Yesterday Labour leadership candidate Jeremy Corbyn said he would consider introducing ‘women only’ train carriages in a bid to end harassment.

Corbyn’s suggestion has been labelled as ‘turning back the clock’, ‘problematic’ and ‘ignorant’ by many on Twitter, with one woman hitting the nail on the head: “It would be nice to be able to live in a society where were not even thought about, never mind seen as needed by some.”

While Jeremy Corbyn’s press team are desperately attempting to make the point that the front-runner of the Labour leadership election only ‘suggested’ the idea and it is not a concrete policy, many women are looking at the bigger issue here. It doesn’t matter that Corbyn hasn’t said it is a policy of his, it is the fact that the whole concept of ‘women only’ carriages excuses harassment. If they were ever introduced, it would be plain and simple segregation, because women are the problem. By simply setting foot on a train, women are asking for it, aren’t we? Of course not.

Instead of segregating us, why doesn’t Corbyn actually look at the root of the issue? Women are being sexually harassed on trains. We are potentially unsafe. So don’t put us somewhere else – deal with the perpetrators. Deal with a culture that deems it OK to touch women inappropriately, to continue when they say “no.” Enforce the law on these people. Make sure that they know they will be punished for their disgusting behaviour because it is utterly wrong to use a woman as an object.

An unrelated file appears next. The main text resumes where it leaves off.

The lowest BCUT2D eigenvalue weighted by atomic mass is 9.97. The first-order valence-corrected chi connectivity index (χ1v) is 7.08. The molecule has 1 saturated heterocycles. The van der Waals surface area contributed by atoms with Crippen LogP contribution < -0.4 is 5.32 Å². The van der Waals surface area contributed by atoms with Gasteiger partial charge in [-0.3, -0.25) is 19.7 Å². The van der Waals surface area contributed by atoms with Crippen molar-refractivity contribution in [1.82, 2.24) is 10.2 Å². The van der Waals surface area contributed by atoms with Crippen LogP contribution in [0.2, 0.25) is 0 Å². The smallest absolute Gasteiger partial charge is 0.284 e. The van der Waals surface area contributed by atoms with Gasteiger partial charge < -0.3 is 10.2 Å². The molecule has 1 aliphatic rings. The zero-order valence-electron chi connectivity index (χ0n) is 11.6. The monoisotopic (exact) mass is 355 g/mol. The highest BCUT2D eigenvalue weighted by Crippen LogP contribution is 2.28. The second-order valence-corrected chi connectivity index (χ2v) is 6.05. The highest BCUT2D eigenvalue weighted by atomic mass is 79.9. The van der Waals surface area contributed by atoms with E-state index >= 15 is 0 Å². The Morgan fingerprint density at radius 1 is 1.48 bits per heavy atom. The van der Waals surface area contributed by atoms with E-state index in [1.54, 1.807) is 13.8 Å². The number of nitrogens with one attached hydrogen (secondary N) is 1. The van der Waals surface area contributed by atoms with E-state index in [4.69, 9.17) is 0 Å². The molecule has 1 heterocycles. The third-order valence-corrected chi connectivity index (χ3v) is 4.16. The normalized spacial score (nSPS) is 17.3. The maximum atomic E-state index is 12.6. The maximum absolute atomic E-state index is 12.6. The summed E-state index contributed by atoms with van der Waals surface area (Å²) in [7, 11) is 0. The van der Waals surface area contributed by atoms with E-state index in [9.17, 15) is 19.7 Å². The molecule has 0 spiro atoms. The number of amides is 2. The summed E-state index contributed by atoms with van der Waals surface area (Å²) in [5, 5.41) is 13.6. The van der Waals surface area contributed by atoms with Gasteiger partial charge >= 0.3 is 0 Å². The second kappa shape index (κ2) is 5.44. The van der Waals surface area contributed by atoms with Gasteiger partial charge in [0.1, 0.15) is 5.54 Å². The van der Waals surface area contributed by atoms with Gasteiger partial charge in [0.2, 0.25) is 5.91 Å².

However, the women must play a part in this movement too. The British Transport Police published statistics showing that sexual offences against women on trains and at stations had risen by 25%. We need to make sure that all women who feel uncomfortable due to the behaviour of other passengers report all crime. Introduce more campaigns, more publicity. That’s how we do it. Not by segregating women and promoting the ideology that women are ‘asking for it’.

I’m not saying Corbyn believes in a culture of misogyny. I’m just saying that he seriously misjudged how women would interpret a 67-year-old man telling them that it would possibly be a good idea if they rode in separate train carriages to men. While he has said he would ‘consult’ women on the issue if he became leader, perhaps he should’ve done it earlier, instead of rushing in like a bull in a china shop.